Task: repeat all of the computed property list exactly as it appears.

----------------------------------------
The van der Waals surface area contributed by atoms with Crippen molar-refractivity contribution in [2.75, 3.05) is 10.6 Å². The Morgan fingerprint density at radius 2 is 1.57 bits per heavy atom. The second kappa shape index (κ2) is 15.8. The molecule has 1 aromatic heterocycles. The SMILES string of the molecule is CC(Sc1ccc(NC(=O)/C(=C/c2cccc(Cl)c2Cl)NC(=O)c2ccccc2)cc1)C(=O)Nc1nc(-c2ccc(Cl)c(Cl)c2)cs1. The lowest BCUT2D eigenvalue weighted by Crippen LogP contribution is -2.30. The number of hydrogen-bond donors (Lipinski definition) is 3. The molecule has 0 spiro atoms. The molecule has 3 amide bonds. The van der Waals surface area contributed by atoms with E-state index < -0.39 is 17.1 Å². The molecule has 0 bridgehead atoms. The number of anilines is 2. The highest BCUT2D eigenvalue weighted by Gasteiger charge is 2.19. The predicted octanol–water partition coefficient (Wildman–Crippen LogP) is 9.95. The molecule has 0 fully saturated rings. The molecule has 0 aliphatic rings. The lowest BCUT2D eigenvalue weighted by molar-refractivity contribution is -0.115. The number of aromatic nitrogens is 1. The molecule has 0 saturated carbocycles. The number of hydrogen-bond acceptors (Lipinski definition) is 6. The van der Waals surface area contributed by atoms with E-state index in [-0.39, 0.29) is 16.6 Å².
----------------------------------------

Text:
The van der Waals surface area contributed by atoms with Crippen molar-refractivity contribution in [2.75, 3.05) is 10.6 Å². The Morgan fingerprint density at radius 2 is 1.57 bits per heavy atom. The second kappa shape index (κ2) is 15.8. The molecule has 1 aromatic heterocycles. The SMILES string of the molecule is CC(Sc1ccc(NC(=O)/C(=C/c2cccc(Cl)c2Cl)NC(=O)c2ccccc2)cc1)C(=O)Nc1nc(-c2ccc(Cl)c(Cl)c2)cs1. The lowest BCUT2D eigenvalue weighted by Crippen LogP contribution is -2.30. The number of hydrogen-bond donors (Lipinski definition) is 3. The molecule has 0 spiro atoms. The molecule has 3 amide bonds. The van der Waals surface area contributed by atoms with E-state index < -0.39 is 17.1 Å². The molecule has 0 bridgehead atoms. The number of anilines is 2. The highest BCUT2D eigenvalue weighted by Gasteiger charge is 2.19. The predicted octanol–water partition coefficient (Wildman–Crippen LogP) is 9.95. The molecule has 0 fully saturated rings. The molecule has 0 aliphatic rings. The lowest BCUT2D eigenvalue weighted by molar-refractivity contribution is -0.115. The number of aromatic nitrogens is 1. The molecule has 0 saturated carbocycles. The number of hydrogen-bond acceptors (Lipinski definition) is 6. The van der Waals surface area contributed by atoms with E-state index in [-0.39, 0.29) is 16.6 Å².